Revised: April 18, 2019, March 9, 2020

Published: March 30, 2020

**Keywords:**distributed computing, expander graphs, PMC model, graph separators, network testing

**ACM Classification:**C.2.m, G.2.2

**AMS Classification:**05C90, 68R10, 94C12

**Abstract:**
[Plain Text Version]

We consider the problem of
distributed
corruption detection in networks. In this model
each node of a directed graph is either truthful or corrupt.
Each node reports
the type (truthful or corrupt) of each of its outneighbors.
If it is truthful, it reports the truth, whereas if it is corrupt,
it reports adversarially.
This model, first considered by Preparata, Metze and Chien in 1967,
motivated by the desire to identify
the faulty components of a digital system by having the other components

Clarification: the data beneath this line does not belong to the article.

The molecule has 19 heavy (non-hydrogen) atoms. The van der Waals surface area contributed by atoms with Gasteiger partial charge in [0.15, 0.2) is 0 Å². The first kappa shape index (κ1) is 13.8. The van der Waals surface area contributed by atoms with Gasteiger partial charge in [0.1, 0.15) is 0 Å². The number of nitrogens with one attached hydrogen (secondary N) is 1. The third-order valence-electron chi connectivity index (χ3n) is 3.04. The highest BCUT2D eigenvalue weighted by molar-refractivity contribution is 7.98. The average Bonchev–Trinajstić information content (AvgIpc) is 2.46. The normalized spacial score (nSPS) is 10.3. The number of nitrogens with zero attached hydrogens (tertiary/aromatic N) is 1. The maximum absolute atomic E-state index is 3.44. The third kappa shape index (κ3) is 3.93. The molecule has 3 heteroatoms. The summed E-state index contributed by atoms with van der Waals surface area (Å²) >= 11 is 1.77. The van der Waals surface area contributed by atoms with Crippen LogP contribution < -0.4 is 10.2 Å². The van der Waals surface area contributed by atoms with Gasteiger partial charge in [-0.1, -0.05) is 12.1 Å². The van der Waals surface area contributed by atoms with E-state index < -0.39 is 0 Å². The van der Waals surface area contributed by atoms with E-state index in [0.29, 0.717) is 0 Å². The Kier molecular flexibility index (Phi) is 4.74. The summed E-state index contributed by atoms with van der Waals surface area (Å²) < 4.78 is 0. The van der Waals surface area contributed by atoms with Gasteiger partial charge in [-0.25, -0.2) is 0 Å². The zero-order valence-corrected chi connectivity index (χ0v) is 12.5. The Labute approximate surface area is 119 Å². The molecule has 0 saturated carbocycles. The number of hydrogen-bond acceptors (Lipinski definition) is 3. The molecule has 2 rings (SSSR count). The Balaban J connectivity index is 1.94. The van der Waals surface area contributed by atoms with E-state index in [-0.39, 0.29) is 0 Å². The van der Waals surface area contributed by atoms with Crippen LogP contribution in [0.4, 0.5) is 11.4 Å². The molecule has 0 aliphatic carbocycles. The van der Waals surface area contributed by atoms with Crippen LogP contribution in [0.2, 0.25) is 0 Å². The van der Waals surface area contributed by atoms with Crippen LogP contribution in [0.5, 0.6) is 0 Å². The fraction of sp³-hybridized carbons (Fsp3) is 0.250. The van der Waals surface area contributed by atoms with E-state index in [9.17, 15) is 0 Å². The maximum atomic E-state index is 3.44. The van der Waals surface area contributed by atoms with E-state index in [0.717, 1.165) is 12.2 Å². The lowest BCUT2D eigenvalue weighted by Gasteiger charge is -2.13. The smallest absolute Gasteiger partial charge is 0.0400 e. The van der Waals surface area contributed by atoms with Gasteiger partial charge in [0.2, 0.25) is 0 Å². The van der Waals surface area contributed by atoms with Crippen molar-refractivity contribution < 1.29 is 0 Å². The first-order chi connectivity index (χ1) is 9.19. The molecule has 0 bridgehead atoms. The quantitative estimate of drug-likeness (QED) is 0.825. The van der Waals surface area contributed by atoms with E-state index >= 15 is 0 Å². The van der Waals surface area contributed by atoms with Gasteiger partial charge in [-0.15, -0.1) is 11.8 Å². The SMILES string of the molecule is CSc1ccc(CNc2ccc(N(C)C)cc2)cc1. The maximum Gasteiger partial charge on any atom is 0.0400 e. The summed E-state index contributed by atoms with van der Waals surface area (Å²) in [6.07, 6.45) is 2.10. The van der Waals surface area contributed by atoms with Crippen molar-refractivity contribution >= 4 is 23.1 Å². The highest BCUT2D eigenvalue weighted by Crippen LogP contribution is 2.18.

checking them, became known as the PMC model. The
main known results for this model
characterize networks in which *all* corrupt (that is, faulty)
nodes can be identified,
when there is a known upper bound on their number.
We are interested in networks in which
a *large fraction* of the nodes can be classified.
It is known that in the PMC model,
in order to identify all corrupt
nodes when their number is $t$,
all in-degrees have to be at least $t$. In contrast, we show
that in $d$ regular-graphs with strong expansion
properties, a $1-O(1/d)$ fraction of the corrupt nodes,
and a $1-O(1/d)$ fraction of the truthful nodes can be
identified, whenever there is a majority of truthful nodes.
We also observe that if the graph is very far from being a good expander,
namely, if the deletion of a small set of nodes splits the graph
into small components, then no corruption
detection is possible even if most of the nodes are truthful.
Finally we discuss the algorithmic aspects and the computational
hardness of the problem.